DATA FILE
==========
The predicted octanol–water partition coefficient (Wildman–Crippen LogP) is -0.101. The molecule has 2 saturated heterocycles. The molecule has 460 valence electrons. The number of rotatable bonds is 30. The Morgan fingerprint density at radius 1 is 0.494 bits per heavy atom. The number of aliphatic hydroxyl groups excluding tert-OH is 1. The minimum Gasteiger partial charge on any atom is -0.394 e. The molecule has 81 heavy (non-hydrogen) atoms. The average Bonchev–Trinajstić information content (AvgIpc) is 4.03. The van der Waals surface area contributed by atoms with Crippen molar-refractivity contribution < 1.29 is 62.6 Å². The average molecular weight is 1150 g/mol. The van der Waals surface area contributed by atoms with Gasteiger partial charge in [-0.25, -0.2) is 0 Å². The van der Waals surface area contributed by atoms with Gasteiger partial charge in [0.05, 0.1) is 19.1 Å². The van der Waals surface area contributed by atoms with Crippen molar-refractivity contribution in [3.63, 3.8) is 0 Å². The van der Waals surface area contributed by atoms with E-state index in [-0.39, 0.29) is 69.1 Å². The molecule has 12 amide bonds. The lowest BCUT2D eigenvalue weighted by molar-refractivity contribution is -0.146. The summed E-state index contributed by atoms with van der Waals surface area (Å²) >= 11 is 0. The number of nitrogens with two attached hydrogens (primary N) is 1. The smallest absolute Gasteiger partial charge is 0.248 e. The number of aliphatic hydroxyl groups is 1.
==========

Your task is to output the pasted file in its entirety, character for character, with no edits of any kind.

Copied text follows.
The predicted octanol–water partition coefficient (Wildman–Crippen LogP) is -0.101. The molecule has 2 saturated heterocycles. The molecule has 460 valence electrons. The number of rotatable bonds is 30. The Morgan fingerprint density at radius 1 is 0.494 bits per heavy atom. The number of aliphatic hydroxyl groups excluding tert-OH is 1. The minimum Gasteiger partial charge on any atom is -0.394 e. The molecule has 81 heavy (non-hydrogen) atoms. The average Bonchev–Trinajstić information content (AvgIpc) is 4.03. The van der Waals surface area contributed by atoms with Crippen molar-refractivity contribution < 1.29 is 62.6 Å². The average molecular weight is 1150 g/mol. The van der Waals surface area contributed by atoms with Gasteiger partial charge in [-0.25, -0.2) is 0 Å². The van der Waals surface area contributed by atoms with Gasteiger partial charge in [0.05, 0.1) is 19.1 Å². The van der Waals surface area contributed by atoms with Crippen molar-refractivity contribution in [3.63, 3.8) is 0 Å². The van der Waals surface area contributed by atoms with E-state index in [-0.39, 0.29) is 69.1 Å². The molecule has 12 amide bonds. The lowest BCUT2D eigenvalue weighted by molar-refractivity contribution is -0.146. The summed E-state index contributed by atoms with van der Waals surface area (Å²) >= 11 is 0. The number of nitrogens with two attached hydrogens (primary N) is 1. The smallest absolute Gasteiger partial charge is 0.248 e. The number of aliphatic hydroxyl groups is 1.